-Live at the Fillmore East is a posthumous live album by Jimi Hendrix released on February 23, 1999. The album documents Hendrix's performances with the Band of Gypsys at the Fillmore East on December 31, 1969 and January 1, 1970. It is drawn from the same performances as, and can be seen as an extended complement to, the Band of Gypsys album, consisting mostly of songs not on the original album. Continuing right where the seminal classic Band Of Gypsys left off, Live At The Fillmore East expands on the ageless classic. Features 16 stunning recordings, 13 previously unreleased, from the series of four New Year's concerts at Bill Graham's famed Fillmore East Theater.
Rolling Stone’s definitive list of the 500 greatest albums of all time.
83. The Jimi Hendrix Experience, ‘Axis: Bold as Love’
Jimi Hendrix’s first album remade rock & roll with guitar magic that no one had ever dreamed of; his second album had even more sorcery.
As a single-disc compilation, The Ultimate Experience is hard to beat. Drawing from all of the original Jimi Hendrix Experience albums, the 20-track collection hits all of the major highpoints – "Purple Haze," "All Along the Watchtower," "Little Wing," "Red House," "The Wind Cries Mary," "Highway Chile," "Angel" – and gives an accurate impression of why Hendrix was so revolutionary and influential…
The greatest rock guitarist of all time, with a raw, blues-influenced style that brought fire and emotion to rock music unseen before or since. In his brief four-year reign as a superstar, Jimi Hendrix expanded the vocabulary of the electric rock guitar more than anyone before or since. Hendrix was a master at coaxing all manner of unforeseen sonics from his instrument, often with innovative amplification experiments that produced astral-quality feedback and roaring distortion. His frequent hurricane blasts of noise and dazzling showmanship – he could and would play behind his back and with his teeth and set his guitar on fire – has sometimes obscured his considerable gifts as a songwriter, singer, and master of a gamut of blues, R&B, and rock styles.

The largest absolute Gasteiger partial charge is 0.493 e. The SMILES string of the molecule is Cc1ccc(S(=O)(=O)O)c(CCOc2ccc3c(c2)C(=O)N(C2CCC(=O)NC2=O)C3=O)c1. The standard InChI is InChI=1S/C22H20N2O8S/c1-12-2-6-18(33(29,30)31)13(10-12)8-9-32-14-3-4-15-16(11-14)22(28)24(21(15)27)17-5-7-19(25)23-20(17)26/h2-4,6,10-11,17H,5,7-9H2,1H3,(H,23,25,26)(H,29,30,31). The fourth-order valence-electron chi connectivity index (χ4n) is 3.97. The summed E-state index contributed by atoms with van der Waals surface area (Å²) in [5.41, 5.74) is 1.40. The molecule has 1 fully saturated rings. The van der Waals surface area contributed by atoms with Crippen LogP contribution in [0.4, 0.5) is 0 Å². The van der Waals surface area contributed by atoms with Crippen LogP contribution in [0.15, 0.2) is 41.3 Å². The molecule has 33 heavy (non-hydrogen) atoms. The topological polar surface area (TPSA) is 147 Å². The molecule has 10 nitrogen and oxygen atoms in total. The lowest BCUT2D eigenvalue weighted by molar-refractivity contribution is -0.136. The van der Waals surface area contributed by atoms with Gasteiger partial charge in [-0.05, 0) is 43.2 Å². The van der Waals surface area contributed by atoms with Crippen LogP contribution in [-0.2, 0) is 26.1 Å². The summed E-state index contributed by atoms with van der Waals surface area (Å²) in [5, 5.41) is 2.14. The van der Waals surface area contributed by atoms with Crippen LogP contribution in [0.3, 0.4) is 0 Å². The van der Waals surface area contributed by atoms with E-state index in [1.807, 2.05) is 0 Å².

At the start of the 1980s, it dawned on somebody in charge of Jimi Hendrix's musical legacy that a whole generation of new listeners had come of age since the guitarist's demise. That meant it was time for a fresh raid on the vaults and a fresh, authorized album release to fly the flag of the Hendrix estate, amid the steady stream of bootleg, gray market, and other unauthorized collections of his early work starting to fill up record store bins and browsers…
Jimi Hendrix's show at the 1967 Monterey Pop Festival was the performance that broke him in the United States. While half of this was previously available as one side of an LP that also featured a side of live Otis Redding from the same event, Jimi Plays Monterey has his whole performance…
Electric Ladyland is the third and final studio album by English-American rock band the Jimi Hendrix Experience, released in October 1968. By mid-November, it had charted at number one in the United States, where it spent two weeks at the top spot. Electric Ladyland was the Experience's most commercially successful release and their only number one album. It peaked at number six in the UK, where it spent 12 weeks on the chart. Although the album confounded critics in 1968, it has since been viewed as Hendrix's best work and one of the greatest rock records of all time. Electric Ladyland has been featured on many greatest-album lists, including Q magazine's 2003 list of the 100 greatest albums and Rolling Stone's list of the 500 greatest albums of all time, on which it was ranked 54th.